Photographing homes


To maintain the great depth-of-field needed, I had to use two 800 Watt second White Lightnings to control contrast. I also used Tungsten gels to match the lights from the incandescent lights. White Balance was set for Tungsten for this particular picture.  I also tested it with White Balance set on Daylight. Since I shoot JPEG and RAW most of the time, this really wasn’t necessary. I like to experiment to see which gives better results in various situaions.  My camera was on a tripod and stopped down to f22. I used the self-timer since I didn’t have my cable or remote to trip the shuttter.

One of the best parts about being a freelancer is the variety of subjects I get to shoot.

bathroom_sink1Photographing homes is not especially hard. Sort of like fashion.

Only the best-looking models are featured in magazines. These pictures were for Inland Empire magazine.

So long as you light everything to accentuate what’s there, you’ll be in good shape.

Executing in those instances is quite easy.

It’s usually a matter of figuring out what is unusual about the home.

Choosing when to close in on details.

Having a good working knowledge of color temperature and how to match the various light sources is very important.

For this bathroom picture, the masks you see are actually reflections on the mirror. Lighting is tough in confined spaces because mirrors limit where you can place strobes. This special “sink” actually had its own illumination, so I metered and based my exposure on that. ISO 200 4 sec @ f9. Then I had to fire my small Canon Speedlite at least 4 times to build up the exposure to match the exposure for the sink. Firing the flash 2 times has the effect of increasing its output 1 f-stop. I used my 17-35 mm f2.8 lens for shot.

A tripod and strobes are a must.

Since depth-of-field is important, slow shutter speeds close to 1 second is fairly common.


Kitchens are favorites with most magazine readers. It must have something to do with “food.” There was nothing too complicated in this picture. I chose a higher viewpoint so that I could see the mirror-like finish of the granite counter top. Then, I metered to over-expose the exterior a little so that the distractions were blown out in the highlight areas outside. I adjusted my strobes to match the ambient household lights without over-powering them.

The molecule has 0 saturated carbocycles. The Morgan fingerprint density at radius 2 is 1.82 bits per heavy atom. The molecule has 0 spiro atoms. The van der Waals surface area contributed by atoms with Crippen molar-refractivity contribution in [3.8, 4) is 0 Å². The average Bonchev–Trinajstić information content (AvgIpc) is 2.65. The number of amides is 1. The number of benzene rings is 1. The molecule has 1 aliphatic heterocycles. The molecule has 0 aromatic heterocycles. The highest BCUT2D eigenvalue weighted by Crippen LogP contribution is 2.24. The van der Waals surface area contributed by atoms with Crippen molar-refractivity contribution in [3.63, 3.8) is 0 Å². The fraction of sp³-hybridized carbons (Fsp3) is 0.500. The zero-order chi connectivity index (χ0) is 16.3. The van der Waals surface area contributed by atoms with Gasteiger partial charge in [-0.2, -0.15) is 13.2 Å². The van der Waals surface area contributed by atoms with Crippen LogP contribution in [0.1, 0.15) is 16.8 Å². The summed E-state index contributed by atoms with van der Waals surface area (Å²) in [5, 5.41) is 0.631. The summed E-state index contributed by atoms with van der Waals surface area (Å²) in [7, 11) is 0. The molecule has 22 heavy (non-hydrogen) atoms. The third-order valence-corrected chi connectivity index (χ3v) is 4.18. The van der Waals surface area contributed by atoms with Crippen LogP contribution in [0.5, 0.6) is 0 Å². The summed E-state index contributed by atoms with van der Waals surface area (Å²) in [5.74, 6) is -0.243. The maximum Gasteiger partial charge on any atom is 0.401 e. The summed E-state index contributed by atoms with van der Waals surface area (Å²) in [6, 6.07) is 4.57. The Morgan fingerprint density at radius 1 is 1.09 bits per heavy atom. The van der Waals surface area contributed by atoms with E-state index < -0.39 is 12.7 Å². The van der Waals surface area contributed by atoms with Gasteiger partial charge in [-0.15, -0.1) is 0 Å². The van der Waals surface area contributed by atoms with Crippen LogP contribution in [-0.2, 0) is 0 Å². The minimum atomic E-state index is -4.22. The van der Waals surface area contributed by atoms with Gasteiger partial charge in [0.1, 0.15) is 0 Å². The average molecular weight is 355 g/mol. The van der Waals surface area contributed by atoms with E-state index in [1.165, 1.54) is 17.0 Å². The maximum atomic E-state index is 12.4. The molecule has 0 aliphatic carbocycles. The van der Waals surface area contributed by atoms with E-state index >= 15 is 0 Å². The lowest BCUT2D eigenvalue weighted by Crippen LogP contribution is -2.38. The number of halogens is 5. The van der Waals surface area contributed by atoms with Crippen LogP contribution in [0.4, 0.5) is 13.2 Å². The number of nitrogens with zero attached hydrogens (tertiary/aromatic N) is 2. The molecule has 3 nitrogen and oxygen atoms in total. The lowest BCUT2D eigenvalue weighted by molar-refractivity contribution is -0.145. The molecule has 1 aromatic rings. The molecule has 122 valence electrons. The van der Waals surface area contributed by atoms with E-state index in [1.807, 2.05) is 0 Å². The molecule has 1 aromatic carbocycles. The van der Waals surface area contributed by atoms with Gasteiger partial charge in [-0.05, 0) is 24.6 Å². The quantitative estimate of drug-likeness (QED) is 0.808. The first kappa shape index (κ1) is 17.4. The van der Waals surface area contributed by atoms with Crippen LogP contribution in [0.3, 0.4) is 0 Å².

If the occupants of the house can swing it, twilight is sometimes a good time of the day to shoot.

It removes the distractions of powerlines and shrubbery but at twilight, you will need some serious power from your strobes to give you the small apertures needed. An assistant would be useful too. Since small apertures are what you’ll be after, expect to have your assistant trip the shutter while you “paint” the dwelling during long exposures.

The downside to photographing homes is often times you have to work around the owner’s schedule.


That means shooting at noon sometimes. In those instances, you hope there’s trees around which you can use as a natural frame.

5 thoughts on “Photographing homes”

  1. Hello Alan,
    Thanks for taking the time to visit my blog and leaving a comment.
    I especially appreciate the fact that you understand the distinction between what I was hired to shoot and what architectural photographers do.

    Before leaving a comment anywhere in forums and blogs, I usually try to read about the author and get a sense of whether he/she is bragging because the written word has no visual clues and tone. 😉

    “Dissatisfied” was all over me for that one picture because something was misaligned. I admitted as much. Fortunately you can see the difference.

    Had this been a more traditional architectural assignment, I would have used Tilts and Shift lenses as you suggested.

    And if it was even higher end, I would have considered using a view camera.

    I agree this post would have been more helpful if I had mentioned the images ended up in a publication about “Homes” and not “Architectural Digest”. Thanks for not bagging on me, Alan.

    But if you feel the need to, please return here often to do so. I need the kick in the pants. The remarks or exchange might make this blog more fun to read. 🙂

  2. Pete,
    I am not going to bag on you as much as Dissatisfied did because obviously there is a massive difference between a “home” photographer and an architectural photographer. You weren’t doing an architectural assignment, with all the proper lenses, and unfortunately they missed that distinction. This post would have been more helpful if you’d explained what architectural photographers did and the differences between a home photographer and an architectural photographer.

  3. Thanks for taking the time to comment. I appreciate your candor. It’s important. Perhaps it’s a matter of choice of words here where we disagree. I didn’t feel like I denigrated home photographers in my post but that’s the nature of words.

  4. I find it odd that you believe home photography is easy, when your resulting photos are boring. Your compositions are uninviting poorly thought out. The image of the bathroom with that amazing sink is crooked. I think if you thought of jobs as more of a challenge, you could raise the bar and put some creativity back into your work.

    I just don’t think you should go touting that a profession is easy when your results aren’t all that stellar.

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